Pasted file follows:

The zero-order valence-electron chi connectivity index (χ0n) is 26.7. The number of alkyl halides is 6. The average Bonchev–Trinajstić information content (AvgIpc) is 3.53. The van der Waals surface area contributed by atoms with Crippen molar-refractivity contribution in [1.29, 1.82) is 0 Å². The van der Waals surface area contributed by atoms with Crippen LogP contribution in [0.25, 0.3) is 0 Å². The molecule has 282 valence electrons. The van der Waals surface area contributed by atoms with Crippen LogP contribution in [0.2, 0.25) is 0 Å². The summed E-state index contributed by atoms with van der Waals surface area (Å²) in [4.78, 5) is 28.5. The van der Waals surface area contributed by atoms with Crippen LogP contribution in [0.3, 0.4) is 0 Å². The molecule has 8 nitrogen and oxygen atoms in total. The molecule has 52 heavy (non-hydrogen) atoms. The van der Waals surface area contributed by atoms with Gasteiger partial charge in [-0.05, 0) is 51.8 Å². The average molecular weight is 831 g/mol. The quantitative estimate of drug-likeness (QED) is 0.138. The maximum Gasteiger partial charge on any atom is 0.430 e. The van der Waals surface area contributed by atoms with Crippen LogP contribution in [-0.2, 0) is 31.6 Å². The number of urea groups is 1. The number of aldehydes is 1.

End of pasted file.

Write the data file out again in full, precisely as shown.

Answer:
The zero-order valence-electron chi connectivity index (χ0n) is 26.7. The number of alkyl halides is 6. The average Bonchev–Trinajstić information content (AvgIpc) is 3.53. The van der Waals surface area contributed by atoms with Crippen molar-refractivity contribution in [1.29, 1.82) is 0 Å². The van der Waals surface area contributed by atoms with Crippen LogP contribution in [0.25, 0.3) is 0 Å². The molecule has 282 valence electrons. The van der Waals surface area contributed by atoms with Crippen LogP contribution in [0.2, 0.25) is 0 Å². The summed E-state index contributed by atoms with van der Waals surface area (Å²) in [4.78, 5) is 28.5. The van der Waals surface area contributed by atoms with Crippen LogP contribution in [0.3, 0.4) is 0 Å². The molecule has 8 nitrogen and oxygen atoms in total. The molecule has 52 heavy (non-hydrogen) atoms. The van der Waals surface area contributed by atoms with Gasteiger partial charge in [-0.05, 0) is 51.8 Å². The average molecular weight is 831 g/mol. The quantitative estimate of drug-likeness (QED) is 0.138. The maximum Gasteiger partial charge on any atom is 0.430 e. The van der Waals surface area contributed by atoms with Crippen LogP contribution in [-0.2, 0) is 31.6 Å². The number of urea groups is 1. The number of aldehydes is 1.